Summary for the Busy Executive: Four gems, two masterpieces in fine performances.
One of the many fine British composers overshadowed by the likes of Vaughan Williams, Walton, Britten, and Tippett, William Alwyn really made his mark from the Forties to the Fifties, after which his music more or less flew below the radar. Lyrita recordings kept his name alive, and recently his music has made a comeback on CD, particularly due to the excellent Naxos and Chandos series of his music. If you want to hear most of Alwyn's major (and even a lot of minor) scores, you can, with the exception of the opera Juan, or The Libertine.
The chamber music on this CD runs from early to late. The early music tries on a range of styles current in Britain at the time, but mostly hanging out in Waltonian neighborhoods. We have just begun to get Alwyn's very early music, although necessarily in bits and pieces, since he destroyed most of his scores before 1939. The Oboe Sonata, from 1934, sounds a bit like a cross between Hindemith and Vaughan Williams in its rhapsodically pastoral first movement, with a theme built in part from fourths, fifths, and sevenths, and with its largely modal color. The second movement, which opens with a miraculously lovely triple-time chorale in the piano, over which the oboe adds a further comment, at times sounds like one of Ravel's evocations of old dances. The finale lightens the mood with a jazzy waltz. Throughout this modest work, the level of invention remains very high. Fortunately, he didn't get his critical mitts on it.
The Viola Sonatina appeared in 1941. By this time, Alwyn's music had begun to assume the features of mature style – big, passionate, neo-Romantic. It begins with an impressively grave statement, which leads you to expect something grand. However, the movement lasts only two minutes. The second movement, "Dance: Allegretto," trips lightly and decorously. An "Aria: Andante piacevole" follows. "Piacevole" means "tenderly." As in the first movement, it leads you to expect something bigger. The last movement, with a vigorous main theme again breathing vaguely Hindemithian air, stamps and flies to a breathless finish. My only complaint with the sonatina is that I wish Alwyn had followed the implications of his first and third movements. A very substantial viola sonata might have emerged.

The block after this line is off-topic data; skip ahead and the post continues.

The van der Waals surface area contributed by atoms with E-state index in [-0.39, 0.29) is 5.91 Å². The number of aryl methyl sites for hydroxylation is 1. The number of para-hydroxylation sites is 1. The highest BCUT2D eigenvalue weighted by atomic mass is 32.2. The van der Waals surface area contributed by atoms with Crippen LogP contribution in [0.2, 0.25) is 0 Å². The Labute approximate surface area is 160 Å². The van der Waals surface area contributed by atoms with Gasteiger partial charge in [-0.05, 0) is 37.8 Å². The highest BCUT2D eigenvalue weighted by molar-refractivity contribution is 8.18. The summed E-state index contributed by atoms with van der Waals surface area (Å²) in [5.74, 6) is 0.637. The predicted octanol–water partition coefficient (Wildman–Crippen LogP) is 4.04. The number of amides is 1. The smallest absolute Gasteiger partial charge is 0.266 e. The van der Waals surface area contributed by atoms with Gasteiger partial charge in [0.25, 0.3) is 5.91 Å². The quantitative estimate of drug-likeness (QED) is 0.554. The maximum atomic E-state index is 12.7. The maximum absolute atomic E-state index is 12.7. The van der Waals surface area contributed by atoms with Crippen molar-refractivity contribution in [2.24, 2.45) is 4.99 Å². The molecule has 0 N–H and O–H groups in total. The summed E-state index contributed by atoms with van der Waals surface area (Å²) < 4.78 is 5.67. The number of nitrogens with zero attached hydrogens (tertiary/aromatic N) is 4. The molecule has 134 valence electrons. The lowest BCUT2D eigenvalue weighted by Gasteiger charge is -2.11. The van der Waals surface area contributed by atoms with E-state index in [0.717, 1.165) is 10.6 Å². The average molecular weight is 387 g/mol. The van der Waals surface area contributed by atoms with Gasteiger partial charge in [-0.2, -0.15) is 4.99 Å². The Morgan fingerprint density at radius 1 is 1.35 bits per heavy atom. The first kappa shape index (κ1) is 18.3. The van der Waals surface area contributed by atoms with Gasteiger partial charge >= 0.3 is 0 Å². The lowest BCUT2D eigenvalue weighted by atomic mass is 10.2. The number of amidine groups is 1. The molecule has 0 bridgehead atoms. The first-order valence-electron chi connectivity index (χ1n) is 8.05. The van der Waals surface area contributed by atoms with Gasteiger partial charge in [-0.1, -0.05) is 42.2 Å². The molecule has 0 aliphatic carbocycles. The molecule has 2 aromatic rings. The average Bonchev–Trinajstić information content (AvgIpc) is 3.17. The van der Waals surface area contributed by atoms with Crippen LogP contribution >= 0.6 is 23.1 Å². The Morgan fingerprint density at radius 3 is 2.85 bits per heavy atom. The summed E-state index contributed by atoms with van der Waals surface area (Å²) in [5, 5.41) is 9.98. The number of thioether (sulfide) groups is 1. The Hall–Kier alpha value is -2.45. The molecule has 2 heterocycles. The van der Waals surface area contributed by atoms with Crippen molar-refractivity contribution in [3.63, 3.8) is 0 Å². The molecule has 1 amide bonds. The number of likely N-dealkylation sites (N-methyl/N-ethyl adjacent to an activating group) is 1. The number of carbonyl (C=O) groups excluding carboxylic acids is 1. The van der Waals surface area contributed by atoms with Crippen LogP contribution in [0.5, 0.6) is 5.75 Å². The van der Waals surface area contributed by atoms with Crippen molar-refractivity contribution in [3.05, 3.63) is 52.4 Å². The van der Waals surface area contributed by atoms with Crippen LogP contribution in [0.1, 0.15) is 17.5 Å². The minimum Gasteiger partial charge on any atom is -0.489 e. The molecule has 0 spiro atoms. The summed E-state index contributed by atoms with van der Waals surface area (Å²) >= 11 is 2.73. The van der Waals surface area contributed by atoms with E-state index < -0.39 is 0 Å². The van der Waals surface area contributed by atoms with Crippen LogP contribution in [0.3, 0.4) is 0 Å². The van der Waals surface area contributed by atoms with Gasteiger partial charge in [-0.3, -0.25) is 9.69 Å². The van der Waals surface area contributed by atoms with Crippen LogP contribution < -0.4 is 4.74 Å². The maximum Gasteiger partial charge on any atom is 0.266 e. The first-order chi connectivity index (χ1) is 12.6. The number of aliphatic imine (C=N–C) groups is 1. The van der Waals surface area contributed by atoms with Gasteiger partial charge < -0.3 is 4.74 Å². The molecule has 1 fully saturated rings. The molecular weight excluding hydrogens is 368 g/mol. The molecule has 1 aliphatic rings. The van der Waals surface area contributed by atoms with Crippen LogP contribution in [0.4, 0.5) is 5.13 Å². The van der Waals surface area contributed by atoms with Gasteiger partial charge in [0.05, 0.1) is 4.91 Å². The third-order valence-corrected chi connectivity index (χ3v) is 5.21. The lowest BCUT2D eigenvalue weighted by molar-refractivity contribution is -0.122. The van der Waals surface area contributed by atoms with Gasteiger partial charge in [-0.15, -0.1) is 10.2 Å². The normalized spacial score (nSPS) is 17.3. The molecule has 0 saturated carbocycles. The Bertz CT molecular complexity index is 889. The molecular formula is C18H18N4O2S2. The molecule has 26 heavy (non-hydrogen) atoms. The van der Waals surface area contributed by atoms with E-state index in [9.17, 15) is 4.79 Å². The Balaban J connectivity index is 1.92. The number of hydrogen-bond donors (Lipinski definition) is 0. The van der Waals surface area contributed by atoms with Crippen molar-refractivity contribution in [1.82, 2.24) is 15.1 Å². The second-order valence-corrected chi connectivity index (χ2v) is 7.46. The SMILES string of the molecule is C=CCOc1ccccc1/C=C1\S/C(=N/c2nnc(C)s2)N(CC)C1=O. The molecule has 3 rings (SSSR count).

In 1945, Alwyn composed the Suite for Oboe and Harp for the virtuosos Léon Goossens, pre-eminent British oboist of his time, and his sister Sidonie. This deliberately small-scale work premiered on the BBC. The first movement, labeled "Minuet," is an exercise in orientalism, the second a pastel waltz. The finale, in its outer sections a jig with an occasional hitch, has a quasi-Irish ballad for a middle.
From 1950, Conversations for clarinet, violin, and piano is a suite of eight miniatures. Technically, its most interesting feature is that the instruments tend to play sequentially, rather than together, excepting, of course, the piano, which in addition to its moments in the spotlight also provides steady background accompaniment, so the effect is very much like a conversation among the instruments, each speaking more or less in turn. Alwyn writes elegantly, in the sense that he uses not a lot of notes to make his effects. My favorite movements consisted of a calm beauty of a chorale, an ingenious, lively fughetta, based on a theme of repeated octaves, an atmospheric "Carillon" depicting the listener nearing church bells from a distance and then leaving them behind, and an appropriately quirky triple-time "Capriccio" finale with a bluesy middle.
Now for the two masterpieces. By 1959, Alwyn had become interested in dodecaphony. The String Trio, in four compact movements, is the most fully realized result of that interest. Characteristically, he doesn't do the full serial Monty, for while tonality may at times hover ambiguously, at others, you can definitely hear a key. Unlike total serialists (Babbitt, for example), Alwyn does not build his music or his basic row by combinatorial set principles. His rows, like Stravinsky's, have their roots in actual sound, rather than concept, and he uses the row not as the only foundation, but more as a melodic source. The string writing, the ensemble, bears the mark of a master. It's not an easy piece – any more than Beethoven's Op. 110 – but it does repay listening. This is one of my favorite Alwyns.
The latest piece, the Clarinet Sonata of 1962, I had not heard before. The language has become harsher, compared to works through the early Fifties, with emphasis on the tritone interval, the so-called "diabolus in musica," and on short cells, especially a set of repeated notes followed by a rising minor third. This cell generates other themes. Indeed, the tritone and the repeated-note cell furnish most of the material for the work. In one movement, the sonata begins on an anguished cry and little emotional light penetrates the movement. Even the slow and quiet sections are filled with trouble. The main rhetorical strategy is to begin big, fall back, and build back up, over and over. Although rhapsodic in its idiom, it takes the form of a modified sonata, with exposition, development, and recapitulation. The argument is extremely tight. This stands with some of the best sonatas for the instrument, and not just Modern ones either.
The performers have mastered these scores. I've tried to pick out the stars, but everyone here plays at such a high level, it makes no sense to do so. The recorded sound is superb. I consider this one of Naxos's outstanding releases – and all at a Naxos price as well.
Copyright © 2012, Steve Schwartz.